Charlestown schools without the Peninsula Revolutionary period.
In closing our account of this period, it remains to speak of the Alewife Brook
and the Gardner Row
schools, both at the upper end of Charlestown
After 1790, when the four schools were designated by numbers, these were known as No. 3 and No. 4.,
As we have before stated, the Alewife Brook district probably comprised that part of our city which lies west of College avenue. It extended well up into, Arlington
, and took in that part of Menotomy
which belonged to Charlestown
The Gardner Row district extended along by the Mystic ponds
as far as old Woburn line.
Like the Milk Row school, the affairs of these districts were managed, for the most part, by a local committeeman, who was usually selected at the annual town meeting in May.
The selectmen were supposed to, have control of all school affairs, and at times, when dissatisfaction arose, mostly from economical reasons, no, local officer would be appointed to, relieve them.
In 1754, when our account begins, Nathaniel Francis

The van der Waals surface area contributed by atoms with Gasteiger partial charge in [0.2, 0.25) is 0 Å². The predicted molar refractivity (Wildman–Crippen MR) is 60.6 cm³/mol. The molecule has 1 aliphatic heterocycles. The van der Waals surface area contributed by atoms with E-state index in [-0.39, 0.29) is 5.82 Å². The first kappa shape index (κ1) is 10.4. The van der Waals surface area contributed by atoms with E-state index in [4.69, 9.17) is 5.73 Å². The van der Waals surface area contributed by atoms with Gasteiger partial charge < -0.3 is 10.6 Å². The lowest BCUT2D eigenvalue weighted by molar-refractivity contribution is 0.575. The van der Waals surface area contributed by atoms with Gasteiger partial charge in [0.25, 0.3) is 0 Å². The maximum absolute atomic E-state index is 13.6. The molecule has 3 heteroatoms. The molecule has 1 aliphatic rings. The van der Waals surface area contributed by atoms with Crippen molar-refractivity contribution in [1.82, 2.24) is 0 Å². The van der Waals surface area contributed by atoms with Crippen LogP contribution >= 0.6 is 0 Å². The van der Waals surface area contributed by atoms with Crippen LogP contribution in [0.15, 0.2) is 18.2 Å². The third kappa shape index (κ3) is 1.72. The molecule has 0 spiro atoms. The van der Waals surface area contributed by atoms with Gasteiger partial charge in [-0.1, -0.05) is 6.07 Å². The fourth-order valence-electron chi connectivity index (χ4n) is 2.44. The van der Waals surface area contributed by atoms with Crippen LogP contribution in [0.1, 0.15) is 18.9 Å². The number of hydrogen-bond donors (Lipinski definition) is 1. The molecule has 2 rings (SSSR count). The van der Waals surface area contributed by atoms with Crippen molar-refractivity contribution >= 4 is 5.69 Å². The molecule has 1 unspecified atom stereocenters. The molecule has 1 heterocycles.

and Joseph Phipps
were representing these two districts.
The former had been elected as early as 1744, and served, with some interruptions, for seven years. The last mention we find of him is May 5, 1755, when it was agreed that his account for wood, etc., for the school without the Neck, amounting to £ 2 6s 4d, be allowed.
This gentleman belonged to a family that gained more prominence on the Cambridge
side of the line than in Charlestown
both speak of him. He died September 2, 1764, aged seventy-one, and was buried in West Cambridge
served continuously from 1751 to 1757.
He was a descendant of Solomon Phipps
, an early settler of Charlestown
, and in previous chapters we have given the family due prominence.
According to Wyman
, he was the father of